Pointers are variables that point to a pointee. Like so: Behind that deceptively simple definition lurk some pretty hairy pitfalls and subtleties but it’s still the best place to start learning. In computing, when we’re talking about locations to point to and/or from, we’re really talking about memory addresses. So, given that we’re talking aboutRead more »

The top-level answer to this is that pointers often lead to smaller and faster code. As answers go, that’s not very enlightening though so here are a few concrete examples. To allow functions to change data owned by their caller. This allows you to avoid using global variables for changing data within functions. It alsoRead more »

In addition to the familiar pointers to standard types like ints, floats, arrays and structs, we can also have pointers to pointers: int i = 1; int *ip = &i; int **pp = &ip;

There’s just one little wrinkle you need to know about structs when it comes to pointers. If you have a pointer to a struct and you want to get access to one of its fields then there’s a shorthand: ptrToStruct->fieldName is the same as *(ptrToStruct).fieldName

Arrays are contiguous blocks of memory holding multiple objects of the same type. These can be quite large and passing them into functions in the conventional, by value sense, can be quite inefficient both in terms of memory and processor cycles. Fortunately, pointers come to our rescue here by allowing us to pass a pointerRead more »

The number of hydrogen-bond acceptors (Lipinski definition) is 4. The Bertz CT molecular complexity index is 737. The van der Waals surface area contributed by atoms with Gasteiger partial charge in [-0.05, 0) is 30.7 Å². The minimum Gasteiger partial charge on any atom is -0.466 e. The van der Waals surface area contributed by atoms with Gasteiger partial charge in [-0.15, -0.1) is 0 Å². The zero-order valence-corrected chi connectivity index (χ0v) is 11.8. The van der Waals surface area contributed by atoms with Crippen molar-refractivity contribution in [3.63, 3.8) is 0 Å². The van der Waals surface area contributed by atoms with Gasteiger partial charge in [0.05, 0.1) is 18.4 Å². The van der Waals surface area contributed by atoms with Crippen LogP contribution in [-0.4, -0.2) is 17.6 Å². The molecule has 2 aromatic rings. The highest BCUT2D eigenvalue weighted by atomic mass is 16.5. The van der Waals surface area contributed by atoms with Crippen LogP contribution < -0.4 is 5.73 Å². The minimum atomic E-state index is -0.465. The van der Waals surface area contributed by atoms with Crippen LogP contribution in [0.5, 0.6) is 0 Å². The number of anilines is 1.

C is a statically typed language, meaning that we explicitly tell the compiler what type our objects are. For example, in Python, which is dynamically rather than statically typed, we’d write value = 12 whereas in C we’d write int value = 12. What about pointers then? Given that we write int value1 and floatRead more »

The null pointer in C is a bit of an odd beast. It’s a pointer that doesn’t point to anything. Specifically, it doesn’t point to an object in memory and it doesn’t point to a function either. Now, you might think that’s what you get when you first declare a pointer i.e. the statement intRead more »

This is just a stub for now but in order to avoid your inevitable disappointment have a lovely link.

Pointers, as you would expect given the not insignificant clue in the name, point to something. Although that’s not necessarily as obviously true as you might think. They point to the memory word at the address specified by the contents of the pointer. This is often referred to as the pointee. That’s all fine andRead more »

This is just a stub for now but in order to avoid your inevitable disappointment have a lovely link. From a top level perspective you can think of each bit of computer memory as having the following functionality. It must retain its state (either zero or one) at least semi-permanently. RAM will often lose itsRead more »

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